Postpartum depression is extremely common; 80% of all new mothers experience some form of the ‘baby blues’. But what exactly is it?
By Maria Muzik, MD
Q: I just had a baby and thought this would be the happiest time in my life. And now I feel so anxious and down all the time and don’t enjoy my baby. I worry that I am losing my mind. What is happening and is there anything safe that will help?
A: Although there is a popular conception that pregnancy and the time following birth (postpartum) are supposed to be the most joyful of a woman’s life, the truth is that many women struggle during this period. For many new mothers, this period is also colored by emotional struggle, increased worry, more pronounced physical discomfort, and severe sleep disruption. While women may feel worried about acknowledging their struggles during this time, it is critical they know they are not alone, and help is available.
Immediately after giving birth almost 80 percent of women experience the “baby blues,” characterized by mood lability, tearfulness, worry, and just not feeling like oneself. This is believed to be triggered by the massive hormonal drop (at the end of pregnancy reproductive hormone levels are 50-fold increased from baseline and drop shortly after labor), and by the life shifts underway during this time (e.g., sleep deprivation, recovery from labor and pain).
For most women this period of “the blues” passes within a week or two, but for some the “blues” symptoms may worsen and lead to a clinical postpartum depression. Approximately 15 percent of women develop clinical postpartum depression with a peak symptom severity around six weeks postpartum. In fact, the same number of women also experience depression symptoms already in pregnancy, which, if untreated, may continue and even worsen in the postpartum period.
Predominant symptoms are feelings of being overwhelmed, anxious, preoccupied with worries about harm befalling the baby (even worries about unintentionally causing harm), and fears of “going crazy” or thoughts that “I am not a good mom,” or “I don’t feel bonded with my baby.” Stigma and shame may prevent women from sharing these thoughts and feelings since others may assume that this is only a joyful time. Women who struggle with depression and anxiety still love their children and want to be good mothers, but may worry that their struggles will have ill effect on their parenting or child, or that others may think badly of them for “failing” in this task.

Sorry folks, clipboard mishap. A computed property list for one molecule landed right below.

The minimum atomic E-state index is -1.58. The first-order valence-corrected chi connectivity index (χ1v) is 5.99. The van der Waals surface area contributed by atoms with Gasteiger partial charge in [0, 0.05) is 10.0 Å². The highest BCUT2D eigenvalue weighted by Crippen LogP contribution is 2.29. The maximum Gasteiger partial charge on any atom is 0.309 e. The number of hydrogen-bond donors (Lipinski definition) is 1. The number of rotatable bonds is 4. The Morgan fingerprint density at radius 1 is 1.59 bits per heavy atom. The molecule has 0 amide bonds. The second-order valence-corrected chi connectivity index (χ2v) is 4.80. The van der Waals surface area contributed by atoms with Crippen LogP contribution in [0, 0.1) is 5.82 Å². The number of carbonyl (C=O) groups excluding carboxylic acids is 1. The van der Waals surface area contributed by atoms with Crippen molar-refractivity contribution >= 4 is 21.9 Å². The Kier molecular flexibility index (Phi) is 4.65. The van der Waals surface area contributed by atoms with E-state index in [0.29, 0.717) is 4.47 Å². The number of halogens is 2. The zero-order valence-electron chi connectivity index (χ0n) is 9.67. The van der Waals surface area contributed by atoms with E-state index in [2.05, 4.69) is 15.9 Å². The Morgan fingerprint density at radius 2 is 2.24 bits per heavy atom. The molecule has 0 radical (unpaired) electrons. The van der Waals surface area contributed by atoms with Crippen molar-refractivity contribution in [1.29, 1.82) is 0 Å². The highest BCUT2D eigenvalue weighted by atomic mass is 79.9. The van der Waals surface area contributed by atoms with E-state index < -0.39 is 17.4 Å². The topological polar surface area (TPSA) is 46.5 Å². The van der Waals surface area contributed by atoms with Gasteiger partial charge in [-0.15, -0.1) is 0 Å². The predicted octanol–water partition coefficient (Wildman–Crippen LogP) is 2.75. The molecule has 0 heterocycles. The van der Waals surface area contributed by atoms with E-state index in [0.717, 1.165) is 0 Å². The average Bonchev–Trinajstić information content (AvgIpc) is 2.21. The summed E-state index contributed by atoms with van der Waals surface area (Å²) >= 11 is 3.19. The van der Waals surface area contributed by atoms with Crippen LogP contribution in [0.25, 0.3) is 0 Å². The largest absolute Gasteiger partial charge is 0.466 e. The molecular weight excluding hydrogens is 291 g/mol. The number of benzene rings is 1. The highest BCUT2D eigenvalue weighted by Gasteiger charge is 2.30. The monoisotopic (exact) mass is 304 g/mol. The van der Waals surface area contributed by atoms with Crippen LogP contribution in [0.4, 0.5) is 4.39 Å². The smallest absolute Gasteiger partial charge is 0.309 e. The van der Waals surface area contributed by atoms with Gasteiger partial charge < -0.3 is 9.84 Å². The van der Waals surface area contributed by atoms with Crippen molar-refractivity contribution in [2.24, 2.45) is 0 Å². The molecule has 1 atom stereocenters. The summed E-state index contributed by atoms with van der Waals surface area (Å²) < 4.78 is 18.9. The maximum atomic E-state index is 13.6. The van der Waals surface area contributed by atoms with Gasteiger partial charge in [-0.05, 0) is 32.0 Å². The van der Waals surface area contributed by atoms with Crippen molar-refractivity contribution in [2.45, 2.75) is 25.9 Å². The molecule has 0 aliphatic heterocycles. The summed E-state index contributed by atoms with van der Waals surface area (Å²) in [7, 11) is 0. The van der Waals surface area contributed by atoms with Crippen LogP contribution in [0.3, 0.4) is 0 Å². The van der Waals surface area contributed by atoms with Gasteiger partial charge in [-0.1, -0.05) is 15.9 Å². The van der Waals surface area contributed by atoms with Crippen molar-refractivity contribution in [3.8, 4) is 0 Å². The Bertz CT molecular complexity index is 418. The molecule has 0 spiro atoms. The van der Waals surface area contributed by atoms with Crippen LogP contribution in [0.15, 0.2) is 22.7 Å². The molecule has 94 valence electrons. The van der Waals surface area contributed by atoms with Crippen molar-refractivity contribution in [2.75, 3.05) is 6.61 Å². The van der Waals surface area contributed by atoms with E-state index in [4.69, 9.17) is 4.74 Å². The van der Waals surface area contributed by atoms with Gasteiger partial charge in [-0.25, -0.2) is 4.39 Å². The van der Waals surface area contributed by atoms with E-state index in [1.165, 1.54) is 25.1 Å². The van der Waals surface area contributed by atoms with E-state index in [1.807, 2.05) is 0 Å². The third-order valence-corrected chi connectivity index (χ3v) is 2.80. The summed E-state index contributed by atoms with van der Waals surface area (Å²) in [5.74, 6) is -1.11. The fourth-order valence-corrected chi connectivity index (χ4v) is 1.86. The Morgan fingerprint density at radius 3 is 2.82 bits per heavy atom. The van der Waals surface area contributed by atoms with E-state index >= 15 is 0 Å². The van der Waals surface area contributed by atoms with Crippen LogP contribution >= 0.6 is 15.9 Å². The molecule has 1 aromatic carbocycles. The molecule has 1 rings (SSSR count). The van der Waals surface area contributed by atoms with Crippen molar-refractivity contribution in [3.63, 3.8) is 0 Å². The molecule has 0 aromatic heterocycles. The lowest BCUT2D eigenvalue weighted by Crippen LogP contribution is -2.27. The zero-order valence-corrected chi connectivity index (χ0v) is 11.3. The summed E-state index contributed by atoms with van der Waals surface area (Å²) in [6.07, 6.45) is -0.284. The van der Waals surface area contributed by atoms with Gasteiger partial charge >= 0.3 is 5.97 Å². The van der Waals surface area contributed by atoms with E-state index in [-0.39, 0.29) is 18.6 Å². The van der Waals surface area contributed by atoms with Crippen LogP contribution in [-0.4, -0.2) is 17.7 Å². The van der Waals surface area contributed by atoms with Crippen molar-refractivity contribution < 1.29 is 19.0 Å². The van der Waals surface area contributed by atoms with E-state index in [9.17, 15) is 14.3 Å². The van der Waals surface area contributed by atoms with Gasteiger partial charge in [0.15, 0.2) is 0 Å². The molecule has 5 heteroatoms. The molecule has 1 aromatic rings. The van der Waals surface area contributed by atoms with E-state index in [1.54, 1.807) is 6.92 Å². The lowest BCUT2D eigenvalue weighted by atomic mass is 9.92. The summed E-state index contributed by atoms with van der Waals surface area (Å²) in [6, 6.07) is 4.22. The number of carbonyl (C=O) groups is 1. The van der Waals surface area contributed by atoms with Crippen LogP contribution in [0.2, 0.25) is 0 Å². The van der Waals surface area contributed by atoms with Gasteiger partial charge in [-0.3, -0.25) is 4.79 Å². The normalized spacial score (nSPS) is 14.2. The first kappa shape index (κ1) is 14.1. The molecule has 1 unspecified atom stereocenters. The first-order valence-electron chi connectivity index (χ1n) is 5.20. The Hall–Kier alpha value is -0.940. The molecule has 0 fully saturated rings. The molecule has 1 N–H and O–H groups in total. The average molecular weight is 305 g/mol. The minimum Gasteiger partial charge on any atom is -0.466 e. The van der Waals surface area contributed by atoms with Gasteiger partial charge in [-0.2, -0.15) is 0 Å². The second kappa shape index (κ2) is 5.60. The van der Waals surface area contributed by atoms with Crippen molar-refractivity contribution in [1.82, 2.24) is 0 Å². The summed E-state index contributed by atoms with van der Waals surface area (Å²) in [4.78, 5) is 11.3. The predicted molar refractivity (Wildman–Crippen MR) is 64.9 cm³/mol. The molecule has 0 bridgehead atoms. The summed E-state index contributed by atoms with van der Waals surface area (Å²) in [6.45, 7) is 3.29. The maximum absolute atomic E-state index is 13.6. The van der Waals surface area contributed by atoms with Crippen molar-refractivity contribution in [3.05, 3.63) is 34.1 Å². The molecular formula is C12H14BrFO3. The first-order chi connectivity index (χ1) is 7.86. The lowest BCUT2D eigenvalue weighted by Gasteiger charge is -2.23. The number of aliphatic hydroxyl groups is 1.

To further complicate matters, things that we know really help minimize the effects of depression, such as regular sleep and social support, may be harder to manage given the circumstances of parenting a new baby. The good news is that there is help.
Current published treatment guidelines favor psychotherapy above medicines as first-line treatment for mild to moderate depression or anxiety, and several evidence-based psychotherapies are available, including Interpersonal Psychotherapy (IPT), Cognitive-Behavioral Therapy (CBT), or Dialectical Behavior therapy (DBT).
Medications are the first choice for severe illness, often in combination with psychotherapy and lifestyle/complementary approaches. However, many women may be unwilling or apprehensive to seek treatment with medicines due to safety concerns for the fetus or while breastfeeding. Overall, current data support safety of many commonly used antidepressants, sleep aids and anxiolytics, and women and families are advised to consult with psychiatrists specializing in this area (perinatal psychiatrist).
More recently, data on yoga, meditation, mindfulness, light therapy, exercise, and nutritional supplements such as Vitamin D and omega-3 fatty acids to alleviate depression are accumulating, but their efficacy has yet to be definitively elucidated. In summary, safe and well-validated treatments are available. The first step is for women to talk with their primary care provider, and ask for help.
This article is provided by the National Network of Depression centers. The NNDC, a partner of esperanza, fosters connections among members to advance scientific discovery, improve care, and drive the national conversation on mood disorders through collaborative efforts.
Printed as “Ask The Doctor: Postpartum Help and Hope”, Spring 2018
via Esperanza – Hope To Cope
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